The size of refractory bricks can differ widely between one country and another. For this reason, only approximate dimensions are given, and the instructions are written in terms of the number of bricks in each layer, to avoid unnecessary cutting of bricks. The small variations in the size of the completed incinerator will have no effect on its performance. It follows that the steelwork also must be made to the measured dimensions of the brickwork so that the steel and brick components fit together.
Sealing issues and air flow
The fuel and load should burn only after they reach the level of the air holes. Thereafter the flames should be drawn down to the grate and through the transfer hole to the secondary combustion chamber and up the chimney. This means that the loading door must be completely airtight except when it is opened to add more fuel.
It is also important that the firebricks of the primary combustion chamber are sealed with fireclay or fire cement to the top plate to prevent the burning gases or flames being drawn up the primary combustion chamber and directly into the chimney. If for any reason the sand seals should distort during operation, incorrect burning will occur and the maximum incineration temperature will not be attained. Should this happen, the joint between the sand seals and the brickwork should be again sealed with fireclay.
The air holes have been calculated to allow in the correct amount of air for efficient combustion at high temperature. Some tolerance is allowable so that air pipes can be made from materials available locally, but it is not good practice to leave the ash door open during operation, and it is incorrect to leave a gap beneath the ash door. Air should enter the combustion chamber only through the air holes.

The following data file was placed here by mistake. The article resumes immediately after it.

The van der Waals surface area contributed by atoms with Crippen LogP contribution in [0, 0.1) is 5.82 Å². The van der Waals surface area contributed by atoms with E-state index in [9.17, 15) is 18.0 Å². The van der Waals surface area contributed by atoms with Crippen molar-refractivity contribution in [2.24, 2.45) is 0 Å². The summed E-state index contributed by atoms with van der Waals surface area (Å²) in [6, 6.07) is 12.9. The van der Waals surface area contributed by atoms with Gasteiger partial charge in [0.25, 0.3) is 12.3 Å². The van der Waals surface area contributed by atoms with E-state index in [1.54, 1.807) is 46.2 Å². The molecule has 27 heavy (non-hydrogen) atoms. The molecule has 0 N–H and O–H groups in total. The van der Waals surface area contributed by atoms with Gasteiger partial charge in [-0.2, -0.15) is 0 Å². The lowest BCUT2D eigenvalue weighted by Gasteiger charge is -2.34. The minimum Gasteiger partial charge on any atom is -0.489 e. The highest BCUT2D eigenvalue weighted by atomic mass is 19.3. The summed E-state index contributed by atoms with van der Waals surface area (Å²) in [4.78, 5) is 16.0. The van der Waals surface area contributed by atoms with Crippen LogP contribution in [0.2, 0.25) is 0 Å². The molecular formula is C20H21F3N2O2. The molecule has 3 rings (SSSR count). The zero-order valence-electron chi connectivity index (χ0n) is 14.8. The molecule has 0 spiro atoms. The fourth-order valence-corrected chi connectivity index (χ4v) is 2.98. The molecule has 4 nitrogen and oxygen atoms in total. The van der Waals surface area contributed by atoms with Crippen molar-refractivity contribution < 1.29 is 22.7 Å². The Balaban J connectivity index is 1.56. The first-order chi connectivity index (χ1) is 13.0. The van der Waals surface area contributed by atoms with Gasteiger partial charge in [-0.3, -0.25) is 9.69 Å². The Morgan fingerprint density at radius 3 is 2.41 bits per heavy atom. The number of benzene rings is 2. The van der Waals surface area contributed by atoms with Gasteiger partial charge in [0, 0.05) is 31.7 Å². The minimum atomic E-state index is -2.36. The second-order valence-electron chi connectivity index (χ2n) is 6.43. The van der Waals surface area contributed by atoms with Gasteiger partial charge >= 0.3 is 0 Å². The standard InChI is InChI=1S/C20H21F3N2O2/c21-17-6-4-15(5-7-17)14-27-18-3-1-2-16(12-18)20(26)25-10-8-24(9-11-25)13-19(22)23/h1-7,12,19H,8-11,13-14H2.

The chimney should be at least 4 metres high, and can be extended if it is thought necessary to take the gases above any nearby buildings. Its diameter can be between 100mm and 150mm, but the spigot on which it rests must be adjusted so that the chimney is a loose fit.
There are a number of ways of maintaining the chimney in a vertical position. If a roof is built over the incinerator area, it may be possible to attach the chimney to a roof truss. Otherwise four steel cables can be attached to the chimney at a point about two-thirds up the chimney and the other ends of the cables anchored to the ground at least two metres from the chimney. If the chimney weight is above average, either because it is made of heavy gauge steel or because it is much longer than 4 metres, the plate supporting the chimney spigot must be doubled in thickness.
Most users are usually somewhat puzzled by the fact that there are no precise measurements provided and that in the plans one talks in "bricks" and not centimetres or inches.
The reason behind this choice is due to the fact that brick dimensions tend to vary from one country to another and that it is simpler to adjust the overall size of the incinerator to the available bricks than to have to cut bricks to an exact dimension.